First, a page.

• "Foster families who take in several children in foster care may experience frequent disruptions to their family life. Children in foster care may constantly come and go—and sometimes kids who previously moved out may move back in if their new placement doesn't work out."
  • Some experts advocate for structural changes to the foster care system that would create more stability for everyone involved. On the individual level, foster parents can take advantage of resources such as foster parent support groups, grief counseling, and respite care.

Adoption Rates

  • According to the US Department of Health and Human Services, 61,000 foster children were adopted in 2018. Of those, 51% were adopted by their foster parents.
  • There are a total of 437,000 children in the US foster care system, meaning that the number adopted by their foster parents only represents 7% of the total (0.51x61,000/437,000=0.07). Of those 437,000, only 125,000 are actually eligible for adoption; so of those 125,000, 25% were adopted by their foster parents (0.51x61,000/125,000=0.25).


  • The National Foster Parents Association is an advocacy group for foster parents. Their mission is "to be a respected national voice for foster, kinship, and adoptive families through networking, education, and advocacy." Their activities include advocacy; education and training; providing services and support to foster families; and promoting a positive image of family foster care.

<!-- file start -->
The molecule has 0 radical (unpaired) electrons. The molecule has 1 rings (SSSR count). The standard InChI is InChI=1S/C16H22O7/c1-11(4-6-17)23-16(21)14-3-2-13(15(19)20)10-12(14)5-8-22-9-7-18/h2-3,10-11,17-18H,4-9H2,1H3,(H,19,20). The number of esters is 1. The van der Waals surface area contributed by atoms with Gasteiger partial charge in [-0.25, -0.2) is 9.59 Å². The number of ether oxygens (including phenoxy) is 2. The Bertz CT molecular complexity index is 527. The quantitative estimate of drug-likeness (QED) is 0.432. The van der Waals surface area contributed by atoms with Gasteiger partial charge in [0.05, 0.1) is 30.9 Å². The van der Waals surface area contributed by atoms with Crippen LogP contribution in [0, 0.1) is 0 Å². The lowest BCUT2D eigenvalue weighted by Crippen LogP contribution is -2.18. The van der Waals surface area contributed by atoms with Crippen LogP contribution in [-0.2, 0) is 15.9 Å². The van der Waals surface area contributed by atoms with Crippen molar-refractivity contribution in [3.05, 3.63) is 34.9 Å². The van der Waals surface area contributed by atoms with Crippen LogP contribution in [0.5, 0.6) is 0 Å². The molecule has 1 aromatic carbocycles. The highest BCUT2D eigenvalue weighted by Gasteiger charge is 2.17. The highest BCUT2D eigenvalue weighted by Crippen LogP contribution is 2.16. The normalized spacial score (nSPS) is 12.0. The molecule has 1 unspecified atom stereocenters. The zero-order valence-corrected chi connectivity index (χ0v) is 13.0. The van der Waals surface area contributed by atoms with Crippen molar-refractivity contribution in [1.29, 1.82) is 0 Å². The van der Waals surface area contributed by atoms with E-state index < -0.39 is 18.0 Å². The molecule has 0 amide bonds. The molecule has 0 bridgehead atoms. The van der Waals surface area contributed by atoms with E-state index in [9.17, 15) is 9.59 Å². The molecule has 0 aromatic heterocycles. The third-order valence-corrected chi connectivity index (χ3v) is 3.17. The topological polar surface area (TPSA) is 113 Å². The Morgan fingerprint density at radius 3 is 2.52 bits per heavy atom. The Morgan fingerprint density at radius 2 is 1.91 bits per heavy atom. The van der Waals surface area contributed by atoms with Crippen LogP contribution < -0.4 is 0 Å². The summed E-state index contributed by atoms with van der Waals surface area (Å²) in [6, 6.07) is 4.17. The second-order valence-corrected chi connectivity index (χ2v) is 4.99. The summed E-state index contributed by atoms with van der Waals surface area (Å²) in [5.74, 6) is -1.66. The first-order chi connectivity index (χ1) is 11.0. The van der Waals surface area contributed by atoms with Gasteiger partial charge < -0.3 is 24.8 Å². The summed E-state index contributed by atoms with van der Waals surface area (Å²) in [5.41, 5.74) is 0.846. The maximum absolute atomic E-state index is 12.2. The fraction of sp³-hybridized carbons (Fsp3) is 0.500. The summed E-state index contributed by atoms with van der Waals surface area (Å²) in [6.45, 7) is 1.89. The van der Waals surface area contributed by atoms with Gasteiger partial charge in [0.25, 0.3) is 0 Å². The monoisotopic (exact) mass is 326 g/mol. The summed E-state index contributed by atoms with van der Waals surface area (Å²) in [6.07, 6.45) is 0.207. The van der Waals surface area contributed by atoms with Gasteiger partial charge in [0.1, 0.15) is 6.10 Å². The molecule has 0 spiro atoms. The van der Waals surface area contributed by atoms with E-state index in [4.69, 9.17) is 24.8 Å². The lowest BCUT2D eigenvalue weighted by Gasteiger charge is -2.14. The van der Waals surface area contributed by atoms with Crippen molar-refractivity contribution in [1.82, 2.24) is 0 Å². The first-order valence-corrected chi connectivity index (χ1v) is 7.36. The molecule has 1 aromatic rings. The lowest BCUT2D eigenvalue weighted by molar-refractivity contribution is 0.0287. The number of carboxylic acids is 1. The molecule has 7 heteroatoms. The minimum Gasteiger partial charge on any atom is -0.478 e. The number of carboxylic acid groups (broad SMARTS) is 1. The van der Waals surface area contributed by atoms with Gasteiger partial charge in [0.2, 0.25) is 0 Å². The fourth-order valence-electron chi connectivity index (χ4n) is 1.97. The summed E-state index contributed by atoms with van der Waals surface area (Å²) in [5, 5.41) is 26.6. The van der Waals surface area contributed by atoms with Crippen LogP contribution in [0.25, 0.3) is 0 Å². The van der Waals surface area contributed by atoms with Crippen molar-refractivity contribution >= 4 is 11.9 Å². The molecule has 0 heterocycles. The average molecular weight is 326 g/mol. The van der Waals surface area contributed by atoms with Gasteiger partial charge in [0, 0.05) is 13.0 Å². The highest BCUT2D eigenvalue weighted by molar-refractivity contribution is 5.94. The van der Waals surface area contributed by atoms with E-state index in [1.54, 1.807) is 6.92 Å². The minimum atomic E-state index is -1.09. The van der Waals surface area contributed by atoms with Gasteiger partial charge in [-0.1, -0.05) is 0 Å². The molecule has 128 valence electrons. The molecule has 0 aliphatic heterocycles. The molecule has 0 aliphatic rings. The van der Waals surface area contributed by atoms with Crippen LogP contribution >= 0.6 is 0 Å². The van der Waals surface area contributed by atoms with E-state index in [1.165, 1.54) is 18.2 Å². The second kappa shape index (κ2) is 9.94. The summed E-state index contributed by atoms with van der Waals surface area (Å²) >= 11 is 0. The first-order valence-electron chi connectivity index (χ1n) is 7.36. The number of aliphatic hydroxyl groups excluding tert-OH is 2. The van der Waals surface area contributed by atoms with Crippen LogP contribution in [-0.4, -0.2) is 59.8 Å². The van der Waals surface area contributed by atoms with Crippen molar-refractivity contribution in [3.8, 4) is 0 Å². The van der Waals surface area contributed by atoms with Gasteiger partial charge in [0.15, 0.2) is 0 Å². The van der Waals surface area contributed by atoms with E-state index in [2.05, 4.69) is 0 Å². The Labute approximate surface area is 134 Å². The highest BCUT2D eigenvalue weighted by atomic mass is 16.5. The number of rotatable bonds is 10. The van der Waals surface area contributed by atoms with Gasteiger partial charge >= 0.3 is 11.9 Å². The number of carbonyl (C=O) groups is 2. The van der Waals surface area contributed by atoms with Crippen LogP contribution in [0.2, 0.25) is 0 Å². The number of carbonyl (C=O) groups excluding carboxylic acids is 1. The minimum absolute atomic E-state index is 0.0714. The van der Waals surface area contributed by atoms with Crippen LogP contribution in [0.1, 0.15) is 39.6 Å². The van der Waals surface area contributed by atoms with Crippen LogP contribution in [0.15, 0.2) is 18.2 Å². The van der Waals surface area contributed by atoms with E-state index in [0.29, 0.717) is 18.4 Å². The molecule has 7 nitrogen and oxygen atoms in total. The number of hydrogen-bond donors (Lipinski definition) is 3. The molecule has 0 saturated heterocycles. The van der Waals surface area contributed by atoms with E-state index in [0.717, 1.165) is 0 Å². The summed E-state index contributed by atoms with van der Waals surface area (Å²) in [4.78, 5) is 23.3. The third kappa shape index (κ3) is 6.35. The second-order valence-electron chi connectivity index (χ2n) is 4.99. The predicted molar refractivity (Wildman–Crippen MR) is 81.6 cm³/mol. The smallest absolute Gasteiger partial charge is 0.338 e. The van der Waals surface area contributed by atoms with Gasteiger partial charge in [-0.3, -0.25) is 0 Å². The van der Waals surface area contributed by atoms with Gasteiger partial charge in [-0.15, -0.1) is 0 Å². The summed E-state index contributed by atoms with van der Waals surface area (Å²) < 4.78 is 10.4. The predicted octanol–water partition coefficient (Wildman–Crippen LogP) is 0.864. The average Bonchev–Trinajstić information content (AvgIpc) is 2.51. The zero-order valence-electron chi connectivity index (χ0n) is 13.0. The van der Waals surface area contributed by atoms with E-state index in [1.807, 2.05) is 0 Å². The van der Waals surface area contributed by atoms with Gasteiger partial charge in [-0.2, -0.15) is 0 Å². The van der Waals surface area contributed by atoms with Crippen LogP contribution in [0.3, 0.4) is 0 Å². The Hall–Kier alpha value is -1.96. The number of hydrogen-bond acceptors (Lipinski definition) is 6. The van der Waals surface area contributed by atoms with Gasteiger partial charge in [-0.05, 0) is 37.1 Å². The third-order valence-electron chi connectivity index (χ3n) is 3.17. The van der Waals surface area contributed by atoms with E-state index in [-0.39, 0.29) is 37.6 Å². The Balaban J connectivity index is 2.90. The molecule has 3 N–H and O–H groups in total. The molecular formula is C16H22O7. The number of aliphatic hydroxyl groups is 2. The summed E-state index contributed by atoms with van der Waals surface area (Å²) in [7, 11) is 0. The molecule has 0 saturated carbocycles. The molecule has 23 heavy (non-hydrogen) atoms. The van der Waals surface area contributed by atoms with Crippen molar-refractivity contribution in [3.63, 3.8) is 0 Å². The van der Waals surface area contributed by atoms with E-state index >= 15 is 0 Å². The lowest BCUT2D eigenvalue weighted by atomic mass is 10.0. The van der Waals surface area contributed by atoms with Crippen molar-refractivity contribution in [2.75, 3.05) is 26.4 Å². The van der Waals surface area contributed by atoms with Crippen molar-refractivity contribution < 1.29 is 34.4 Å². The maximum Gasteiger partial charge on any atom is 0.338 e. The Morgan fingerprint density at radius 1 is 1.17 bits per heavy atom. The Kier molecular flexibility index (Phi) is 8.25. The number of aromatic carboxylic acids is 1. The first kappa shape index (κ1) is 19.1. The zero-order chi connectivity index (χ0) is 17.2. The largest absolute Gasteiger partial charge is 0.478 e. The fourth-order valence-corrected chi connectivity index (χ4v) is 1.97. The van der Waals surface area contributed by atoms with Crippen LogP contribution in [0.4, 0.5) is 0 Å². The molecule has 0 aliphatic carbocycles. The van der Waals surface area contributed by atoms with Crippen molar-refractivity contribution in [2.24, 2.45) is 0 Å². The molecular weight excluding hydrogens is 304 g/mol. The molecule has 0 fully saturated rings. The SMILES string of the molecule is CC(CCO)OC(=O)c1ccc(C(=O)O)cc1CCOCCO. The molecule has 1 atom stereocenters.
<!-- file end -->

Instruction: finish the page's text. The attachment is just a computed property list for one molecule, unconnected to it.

• The Child Welfare Information Gateway provides a collection of resources for foster parents and families. This organization "promotes the safety, permanency, and well-being of children, youth, and families by connecting child welfare, adoption, and related professionals as well as the public to information, resources, and tools covering topics on child welfare, child abuse and neglect, out-of-home care, adoption, and more." The organization also provides an interactive map of state-by-state resources for foster families.
  • Sesame Street in Communities is an organization supporting foster families and care providers through resources and partnerships. "Sesame Street in Communities builds on our almost 50-year commitment to addressing kids’ developmental, physical, and emotional needs. Our time-tested research model and thorough testing with families and providers ensures that these resources have a measurable impact in the lives of parents and children." The organization also has local partnerships and collaboration to reach families.